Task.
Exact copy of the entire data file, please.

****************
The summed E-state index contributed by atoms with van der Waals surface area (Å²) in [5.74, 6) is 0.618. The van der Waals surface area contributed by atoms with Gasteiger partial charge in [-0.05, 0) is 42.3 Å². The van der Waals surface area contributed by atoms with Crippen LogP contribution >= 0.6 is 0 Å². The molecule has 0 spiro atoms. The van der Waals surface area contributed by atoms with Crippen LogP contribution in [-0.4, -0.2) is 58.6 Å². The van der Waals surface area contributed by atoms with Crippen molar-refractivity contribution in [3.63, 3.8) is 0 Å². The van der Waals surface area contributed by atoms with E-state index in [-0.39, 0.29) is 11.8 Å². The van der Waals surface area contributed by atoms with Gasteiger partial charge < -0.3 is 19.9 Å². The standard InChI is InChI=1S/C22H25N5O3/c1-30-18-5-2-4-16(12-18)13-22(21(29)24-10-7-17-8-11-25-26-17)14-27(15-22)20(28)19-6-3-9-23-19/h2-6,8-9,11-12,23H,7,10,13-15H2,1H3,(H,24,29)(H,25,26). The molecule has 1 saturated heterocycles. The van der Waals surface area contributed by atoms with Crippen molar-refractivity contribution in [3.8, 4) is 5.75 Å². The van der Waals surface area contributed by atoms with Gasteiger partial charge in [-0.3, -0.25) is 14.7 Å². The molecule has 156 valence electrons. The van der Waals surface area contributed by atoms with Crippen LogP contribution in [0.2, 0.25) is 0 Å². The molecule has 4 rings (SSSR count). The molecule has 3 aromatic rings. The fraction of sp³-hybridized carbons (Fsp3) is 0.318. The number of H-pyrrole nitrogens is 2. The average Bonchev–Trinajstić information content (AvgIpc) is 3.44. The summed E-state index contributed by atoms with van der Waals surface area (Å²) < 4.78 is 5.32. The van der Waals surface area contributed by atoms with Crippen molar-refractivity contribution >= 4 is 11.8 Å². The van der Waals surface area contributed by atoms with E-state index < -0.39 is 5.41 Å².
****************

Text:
The summed E-state index contributed by atoms with van der Waals surface area (Å²) in [5.74, 6) is 0.618. The van der Waals surface area contributed by atoms with Gasteiger partial charge in [-0.05, 0) is 42.3 Å². The van der Waals surface area contributed by atoms with Crippen LogP contribution >= 0.6 is 0 Å². The molecule has 0 spiro atoms. The van der Waals surface area contributed by atoms with Crippen LogP contribution in [-0.4, -0.2) is 58.6 Å². The van der Waals surface area contributed by atoms with Crippen molar-refractivity contribution in [3.63, 3.8) is 0 Å². The van der Waals surface area contributed by atoms with E-state index in [-0.39, 0.29) is 11.8 Å². The van der Waals surface area contributed by atoms with Gasteiger partial charge < -0.3 is 19.9 Å². The standard InChI is InChI=1S/C22H25N5O3/c1-30-18-5-2-4-16(12-18)13-22(21(29)24-10-7-17-8-11-25-26-17)14-27(15-22)20(28)19-6-3-9-23-19/h2-6,8-9,11-12,23H,7,10,13-15H2,1H3,(H,24,29)(H,25,26). The molecule has 1 saturated heterocycles. The van der Waals surface area contributed by atoms with Crippen molar-refractivity contribution in [3.8, 4) is 5.75 Å². The van der Waals surface area contributed by atoms with Gasteiger partial charge in [-0.3, -0.25) is 14.7 Å². The molecule has 156 valence electrons. The van der Waals surface area contributed by atoms with Crippen LogP contribution in [0.2, 0.25) is 0 Å². The molecule has 4 rings (SSSR count). The molecule has 3 aromatic rings. The fraction of sp³-hybridized carbons (Fsp3) is 0.318. The number of H-pyrrole nitrogens is 2. The average Bonchev–Trinajstić information content (AvgIpc) is 3.44. The summed E-state index contributed by atoms with van der Waals surface area (Å²) < 4.78 is 5.32. The van der Waals surface area contributed by atoms with Crippen molar-refractivity contribution >= 4 is 11.8 Å². The van der Waals surface area contributed by atoms with E-state index < -0.39 is 5.41 Å².